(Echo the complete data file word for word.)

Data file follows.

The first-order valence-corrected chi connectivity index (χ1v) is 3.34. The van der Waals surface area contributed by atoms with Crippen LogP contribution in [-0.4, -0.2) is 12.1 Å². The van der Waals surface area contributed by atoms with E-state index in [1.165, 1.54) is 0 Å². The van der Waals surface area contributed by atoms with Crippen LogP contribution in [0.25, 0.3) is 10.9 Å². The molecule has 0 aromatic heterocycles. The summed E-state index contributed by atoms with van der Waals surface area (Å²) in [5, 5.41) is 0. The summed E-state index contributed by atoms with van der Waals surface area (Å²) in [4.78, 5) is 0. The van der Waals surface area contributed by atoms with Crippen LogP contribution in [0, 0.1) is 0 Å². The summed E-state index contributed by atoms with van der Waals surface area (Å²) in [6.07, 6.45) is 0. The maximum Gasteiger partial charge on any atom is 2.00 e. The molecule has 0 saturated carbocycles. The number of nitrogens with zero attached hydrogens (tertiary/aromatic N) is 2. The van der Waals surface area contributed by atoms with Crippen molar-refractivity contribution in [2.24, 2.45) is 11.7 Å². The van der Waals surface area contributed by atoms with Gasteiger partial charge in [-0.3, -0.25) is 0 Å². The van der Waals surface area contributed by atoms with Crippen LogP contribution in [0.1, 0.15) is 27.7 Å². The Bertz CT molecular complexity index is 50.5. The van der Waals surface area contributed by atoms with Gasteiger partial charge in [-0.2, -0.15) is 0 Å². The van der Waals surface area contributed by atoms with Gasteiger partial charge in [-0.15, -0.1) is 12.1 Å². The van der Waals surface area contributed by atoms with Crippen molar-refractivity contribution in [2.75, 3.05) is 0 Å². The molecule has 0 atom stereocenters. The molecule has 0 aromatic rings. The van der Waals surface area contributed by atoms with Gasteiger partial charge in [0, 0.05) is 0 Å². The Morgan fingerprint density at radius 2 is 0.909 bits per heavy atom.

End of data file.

The first-order valence-corrected chi connectivity index (χ1v) is 3.34. The van der Waals surface area contributed by atoms with Crippen LogP contribution in [-0.4, -0.2) is 12.1 Å². The van der Waals surface area contributed by atoms with E-state index in [1.165, 1.54) is 0 Å². The van der Waals surface area contributed by atoms with Crippen LogP contribution in [0.25, 0.3) is 10.9 Å². The molecule has 0 aromatic heterocycles. The summed E-state index contributed by atoms with van der Waals surface area (Å²) in [5, 5.41) is 0. The summed E-state index contributed by atoms with van der Waals surface area (Å²) in [4.78, 5) is 0. The van der Waals surface area contributed by atoms with Crippen LogP contribution in [0, 0.1) is 0 Å². The summed E-state index contributed by atoms with van der Waals surface area (Å²) in [6.07, 6.45) is 0. The maximum Gasteiger partial charge on any atom is 2.00 e. The molecule has 0 saturated carbocycles. The number of nitrogens with zero attached hydrogens (tertiary/aromatic N) is 2. The van der Waals surface area contributed by atoms with Crippen molar-refractivity contribution in [2.24, 2.45) is 11.7 Å². The van der Waals surface area contributed by atoms with Gasteiger partial charge in [-0.3, -0.25) is 0 Å². The van der Waals surface area contributed by atoms with Crippen LogP contribution in [0.1, 0.15) is 27.7 Å². The Bertz CT molecular complexity index is 50.5. The van der Waals surface area contributed by atoms with Gasteiger partial charge in [-0.2, -0.15) is 0 Å². The van der Waals surface area contributed by atoms with Gasteiger partial charge in [-0.15, -0.1) is 12.1 Å². The van der Waals surface area contributed by atoms with Crippen molar-refractivity contribution in [2.75, 3.05) is 0 Å². The molecule has 0 atom stereocenters. The molecule has 0 aromatic rings. The van der Waals surface area contributed by atoms with Gasteiger partial charge in [0, 0.05) is 0 Å². The Morgan fingerprint density at radius 2 is 0.909 bits per heavy atom.